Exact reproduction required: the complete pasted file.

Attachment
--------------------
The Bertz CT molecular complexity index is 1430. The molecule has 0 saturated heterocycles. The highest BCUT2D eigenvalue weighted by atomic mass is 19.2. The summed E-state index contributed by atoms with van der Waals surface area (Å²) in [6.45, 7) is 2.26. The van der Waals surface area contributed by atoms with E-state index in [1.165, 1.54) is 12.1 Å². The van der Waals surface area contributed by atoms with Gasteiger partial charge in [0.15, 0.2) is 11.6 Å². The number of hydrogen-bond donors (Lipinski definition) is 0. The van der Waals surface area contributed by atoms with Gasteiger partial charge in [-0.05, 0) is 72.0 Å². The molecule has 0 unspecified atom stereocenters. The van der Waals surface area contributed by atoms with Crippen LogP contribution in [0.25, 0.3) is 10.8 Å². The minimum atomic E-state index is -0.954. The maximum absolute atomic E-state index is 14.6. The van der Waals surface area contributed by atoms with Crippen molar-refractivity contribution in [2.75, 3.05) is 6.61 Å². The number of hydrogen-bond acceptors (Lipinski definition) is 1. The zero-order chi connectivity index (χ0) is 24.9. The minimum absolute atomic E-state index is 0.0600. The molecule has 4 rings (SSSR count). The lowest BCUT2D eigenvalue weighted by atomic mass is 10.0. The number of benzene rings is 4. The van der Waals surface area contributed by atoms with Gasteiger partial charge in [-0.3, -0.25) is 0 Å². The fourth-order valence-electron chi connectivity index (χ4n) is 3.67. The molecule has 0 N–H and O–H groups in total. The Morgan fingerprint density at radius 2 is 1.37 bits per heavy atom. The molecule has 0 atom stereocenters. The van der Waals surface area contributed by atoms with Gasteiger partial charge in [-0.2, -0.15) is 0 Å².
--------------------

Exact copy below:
The Bertz CT molecular complexity index is 1430. The molecule has 0 saturated heterocycles. The highest BCUT2D eigenvalue weighted by atomic mass is 19.2. The summed E-state index contributed by atoms with van der Waals surface area (Å²) in [6.45, 7) is 2.26. The van der Waals surface area contributed by atoms with E-state index in [1.165, 1.54) is 12.1 Å². The van der Waals surface area contributed by atoms with Gasteiger partial charge in [0.15, 0.2) is 11.6 Å². The number of hydrogen-bond donors (Lipinski definition) is 0. The van der Waals surface area contributed by atoms with Gasteiger partial charge in [-0.05, 0) is 72.0 Å². The molecule has 0 unspecified atom stereocenters. The van der Waals surface area contributed by atoms with Crippen LogP contribution in [0.25, 0.3) is 10.8 Å². The minimum atomic E-state index is -0.954. The maximum absolute atomic E-state index is 14.6. The van der Waals surface area contributed by atoms with Crippen molar-refractivity contribution in [2.75, 3.05) is 6.61 Å². The number of hydrogen-bond acceptors (Lipinski definition) is 1. The zero-order chi connectivity index (χ0) is 24.9. The minimum absolute atomic E-state index is 0.0600. The molecule has 4 rings (SSSR count). The lowest BCUT2D eigenvalue weighted by atomic mass is 10.0. The number of benzene rings is 4. The van der Waals surface area contributed by atoms with Gasteiger partial charge in [-0.3, -0.25) is 0 Å². The fourth-order valence-electron chi connectivity index (χ4n) is 3.67. The molecule has 0 N–H and O–H groups in total. The Morgan fingerprint density at radius 2 is 1.37 bits per heavy atom. The molecule has 0 atom stereocenters. The van der Waals surface area contributed by atoms with Gasteiger partial charge in [-0.2, -0.15) is 0 Å².